Research

Does time affect your activity online?

According to MORI Research’s 2002 Online Consumer Study, the priorities of Internet users are not constant across a 24-hour period. Their priorities change based on the time of day.

In the morning people seem most interested in headline news; during the afternoon people want entertainment, maps, and offbeat news; and at night people seem to be looking for jobs, cars, and shopping. One topic people enjoyed all day and night is sports.

Remember this next time you are placing an ad, sending out an electronic newsletter, or scheduling downtime for your web site.

For more information consider attending the New Media Research Breakfast at the University of Minnesota tomorrow morning (Thursday February 6) from 8:30-9:30. Find the full description below:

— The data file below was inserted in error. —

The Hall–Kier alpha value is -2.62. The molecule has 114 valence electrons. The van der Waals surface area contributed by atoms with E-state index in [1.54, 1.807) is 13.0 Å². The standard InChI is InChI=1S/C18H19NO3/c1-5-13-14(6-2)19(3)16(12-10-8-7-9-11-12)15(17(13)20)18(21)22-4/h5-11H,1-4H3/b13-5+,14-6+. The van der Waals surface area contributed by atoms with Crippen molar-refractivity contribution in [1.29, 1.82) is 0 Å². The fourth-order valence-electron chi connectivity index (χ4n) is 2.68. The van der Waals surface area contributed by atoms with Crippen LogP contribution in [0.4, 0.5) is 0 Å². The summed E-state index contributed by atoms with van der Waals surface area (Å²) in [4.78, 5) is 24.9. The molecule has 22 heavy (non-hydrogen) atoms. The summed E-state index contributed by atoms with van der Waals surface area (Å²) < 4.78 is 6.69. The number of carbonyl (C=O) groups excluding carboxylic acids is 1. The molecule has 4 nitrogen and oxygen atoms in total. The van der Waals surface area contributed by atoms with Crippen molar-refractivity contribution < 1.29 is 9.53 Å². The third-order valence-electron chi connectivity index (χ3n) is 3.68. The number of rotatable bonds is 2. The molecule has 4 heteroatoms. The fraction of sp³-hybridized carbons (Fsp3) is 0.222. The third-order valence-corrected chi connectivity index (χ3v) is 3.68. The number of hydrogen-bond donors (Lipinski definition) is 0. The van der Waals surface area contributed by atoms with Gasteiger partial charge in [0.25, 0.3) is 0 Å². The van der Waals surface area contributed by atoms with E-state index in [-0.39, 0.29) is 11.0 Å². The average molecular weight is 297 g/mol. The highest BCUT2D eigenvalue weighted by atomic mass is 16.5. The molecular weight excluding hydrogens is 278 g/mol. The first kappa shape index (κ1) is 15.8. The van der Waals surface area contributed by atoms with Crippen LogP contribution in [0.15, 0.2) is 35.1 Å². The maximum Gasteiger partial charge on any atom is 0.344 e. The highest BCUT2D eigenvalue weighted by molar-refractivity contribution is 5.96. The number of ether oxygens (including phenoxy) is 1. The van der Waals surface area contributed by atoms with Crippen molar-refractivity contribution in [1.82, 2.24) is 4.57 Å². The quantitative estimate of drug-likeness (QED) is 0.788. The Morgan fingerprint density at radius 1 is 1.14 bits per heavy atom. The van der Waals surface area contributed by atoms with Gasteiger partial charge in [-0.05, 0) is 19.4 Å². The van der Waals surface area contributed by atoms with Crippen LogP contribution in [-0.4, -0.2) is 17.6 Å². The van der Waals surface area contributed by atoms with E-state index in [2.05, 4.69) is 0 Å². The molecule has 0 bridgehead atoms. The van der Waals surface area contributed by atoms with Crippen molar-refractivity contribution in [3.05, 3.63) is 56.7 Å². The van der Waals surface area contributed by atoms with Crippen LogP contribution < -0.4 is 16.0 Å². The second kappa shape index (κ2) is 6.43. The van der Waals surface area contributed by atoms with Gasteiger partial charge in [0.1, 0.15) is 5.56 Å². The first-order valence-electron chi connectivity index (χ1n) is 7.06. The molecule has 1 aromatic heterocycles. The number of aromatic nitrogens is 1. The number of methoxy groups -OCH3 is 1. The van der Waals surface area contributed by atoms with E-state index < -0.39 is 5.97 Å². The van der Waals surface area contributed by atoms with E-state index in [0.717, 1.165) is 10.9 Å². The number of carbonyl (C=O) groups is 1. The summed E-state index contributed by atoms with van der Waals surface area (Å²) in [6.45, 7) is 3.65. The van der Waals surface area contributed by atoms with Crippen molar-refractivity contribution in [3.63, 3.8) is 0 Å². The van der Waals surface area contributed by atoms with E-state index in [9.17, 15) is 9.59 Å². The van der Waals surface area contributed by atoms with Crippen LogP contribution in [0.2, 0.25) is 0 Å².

NEW MEDIA RESEARCH BREAKFAST

WHEN: Thursday, February 6th 8:00 am – 9:30 am

WHERE: Murphy Hall 100, Conference Center

TOPIC: Online Daypart Study: How Time of Day Affects Online Use & Attitudes

FEATURING: Rusty Coats, Director of New Media – MORI Research

Building on findings from the 2002 Online Consumer Study, MORI Research fielded an online daypart study in October and November of more than 12,000 online users from nine newspaper sites in eight distinct geographic zones. The study probed whether content and advertising interests are influenced by time of day.

The results are astonishing. Without a doubt, the priorities of online newspaper users are not constant across a 24-hour period. Their priorities – what they want to do online, how often they do it and, at its core, why they use newspaper sites – change based on the time of day.

Please RSVP by Wednesday the 5th to blietz@umn.edu.
(Information on previous breakfasts and directions)

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